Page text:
Whole Foods tackles consumer confusion
Whole Foods Market recently hosted a panel discussion on sustainable seafood geared toward consumers, and it was such a success that the United States’ largest natural-foods retailer plans to hold similar in-store events in the near future.
Held on Tuesday, “The Consumer’s Conflict: Fishing for Answers” was attended by 75 Seattle-area consumers, industry members and food bloggers, among others. The goal of the event was to create an open discussion and debate around some of the most important issues related to food, including the local and global impact of producing and eating it.
“We really understand the challenges around embracing sustainability and what the commitment is and when you start putting sustainable rankings in your seafood counter. Within that, a lot of the customers are confused at this point about sustainability and how to embrace it,” said Mark Curran, senior seafood coordinator for Whole Foods Pacific Northwest region. Consumers “are wondering if it’s anything more than just marketing, and we’re trying to highlight that it is more than that. It’s a tool they can use to be more informed and make better choices.”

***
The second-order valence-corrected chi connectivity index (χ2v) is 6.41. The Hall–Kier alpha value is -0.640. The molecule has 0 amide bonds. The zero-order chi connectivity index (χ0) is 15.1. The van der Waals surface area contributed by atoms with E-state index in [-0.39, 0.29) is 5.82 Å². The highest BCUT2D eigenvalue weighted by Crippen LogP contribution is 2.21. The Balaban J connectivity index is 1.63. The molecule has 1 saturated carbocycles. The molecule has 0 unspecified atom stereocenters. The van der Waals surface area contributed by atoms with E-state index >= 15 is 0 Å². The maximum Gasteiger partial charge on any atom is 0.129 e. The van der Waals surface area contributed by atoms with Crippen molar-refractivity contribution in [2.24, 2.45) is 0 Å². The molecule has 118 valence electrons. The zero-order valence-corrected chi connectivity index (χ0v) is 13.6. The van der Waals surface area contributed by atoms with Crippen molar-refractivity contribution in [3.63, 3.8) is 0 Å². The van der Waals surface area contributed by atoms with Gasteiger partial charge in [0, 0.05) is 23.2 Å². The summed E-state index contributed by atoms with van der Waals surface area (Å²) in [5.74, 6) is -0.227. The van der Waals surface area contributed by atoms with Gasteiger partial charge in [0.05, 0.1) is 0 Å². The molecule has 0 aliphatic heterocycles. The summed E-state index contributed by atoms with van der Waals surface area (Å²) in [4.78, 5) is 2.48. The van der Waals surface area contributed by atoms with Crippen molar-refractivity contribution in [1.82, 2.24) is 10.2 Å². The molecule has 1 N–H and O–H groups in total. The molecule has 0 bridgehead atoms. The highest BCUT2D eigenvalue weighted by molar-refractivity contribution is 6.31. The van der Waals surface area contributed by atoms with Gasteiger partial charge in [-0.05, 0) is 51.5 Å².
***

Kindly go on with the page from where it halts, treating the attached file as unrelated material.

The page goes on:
“I think people wanted to talk more,” added Curran. “There’s so much interest and so much misinformation. The room was abuzz. We could have gone on for another couple hours talking about all of the challenges and all of the good things happening around the sustainability movement.”
Panelists included Dr. Trevor Branch, assistant professor at the University of Washington’s School of Aquatic & Fishery Sciences; Carrie Brownstein, Whole Foods’ seafood quality standards coordinator; Susan Marks, senior partnership manager for the major seafood buyer program at the Monterey Bay Aquarium; Becky Selengut, chef, culinary instructor, blogger and author; and Tony Washines, Yakama elder and lifelong fishermen.
Curran said Whole Foods has plans to hold in-store events aimed at the similar goal of educating consumers on sustainability.
“I think we’re finding consumers are overwhelmed by choices and eco-labels, and I think its causing a lot of customers to pull back from buying seafood,” said Curran. “We haven’t solved the whole problem, but we’re making it easier.”